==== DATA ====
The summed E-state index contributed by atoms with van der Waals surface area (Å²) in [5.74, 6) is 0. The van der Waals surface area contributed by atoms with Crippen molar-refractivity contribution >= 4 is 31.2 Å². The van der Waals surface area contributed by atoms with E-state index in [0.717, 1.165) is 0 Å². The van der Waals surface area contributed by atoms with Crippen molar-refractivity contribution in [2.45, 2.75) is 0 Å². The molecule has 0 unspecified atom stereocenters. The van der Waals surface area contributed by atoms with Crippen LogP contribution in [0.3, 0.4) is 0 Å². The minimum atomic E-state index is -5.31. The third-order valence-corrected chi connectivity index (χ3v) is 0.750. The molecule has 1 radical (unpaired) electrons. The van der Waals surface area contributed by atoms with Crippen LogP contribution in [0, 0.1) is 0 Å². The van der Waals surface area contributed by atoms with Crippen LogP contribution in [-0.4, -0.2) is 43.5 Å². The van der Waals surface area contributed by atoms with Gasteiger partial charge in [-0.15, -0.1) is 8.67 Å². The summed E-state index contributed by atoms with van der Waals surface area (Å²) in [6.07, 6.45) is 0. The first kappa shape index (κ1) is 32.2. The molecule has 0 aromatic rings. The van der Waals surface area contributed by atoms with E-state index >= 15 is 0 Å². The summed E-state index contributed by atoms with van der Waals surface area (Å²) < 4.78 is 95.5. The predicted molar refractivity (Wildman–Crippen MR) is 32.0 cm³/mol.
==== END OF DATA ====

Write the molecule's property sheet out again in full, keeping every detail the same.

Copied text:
The summed E-state index contributed by atoms with van der Waals surface area (Å²) in [5.74, 6) is 0. The van der Waals surface area contributed by atoms with Crippen molar-refractivity contribution >= 4 is 31.2 Å². The van der Waals surface area contributed by atoms with E-state index in [0.717, 1.165) is 0 Å². The van der Waals surface area contributed by atoms with Crippen molar-refractivity contribution in [2.45, 2.75) is 0 Å². The molecule has 0 unspecified atom stereocenters. The van der Waals surface area contributed by atoms with Crippen LogP contribution in [0.3, 0.4) is 0 Å². The minimum atomic E-state index is -5.31. The third-order valence-corrected chi connectivity index (χ3v) is 0.750. The molecule has 1 radical (unpaired) electrons. The van der Waals surface area contributed by atoms with Crippen LogP contribution in [0, 0.1) is 0 Å². The van der Waals surface area contributed by atoms with Crippen LogP contribution in [-0.4, -0.2) is 43.5 Å². The van der Waals surface area contributed by atoms with Gasteiger partial charge in [-0.15, -0.1) is 8.67 Å². The summed E-state index contributed by atoms with van der Waals surface area (Å²) in [6.07, 6.45) is 0. The first kappa shape index (κ1) is 32.2. The molecule has 0 aromatic rings. The van der Waals surface area contributed by atoms with E-state index >= 15 is 0 Å². The summed E-state index contributed by atoms with van der Waals surface area (Å²) < 4.78 is 95.5. The predicted molar refractivity (Wildman–Crippen MR) is 32.0 cm³/mol.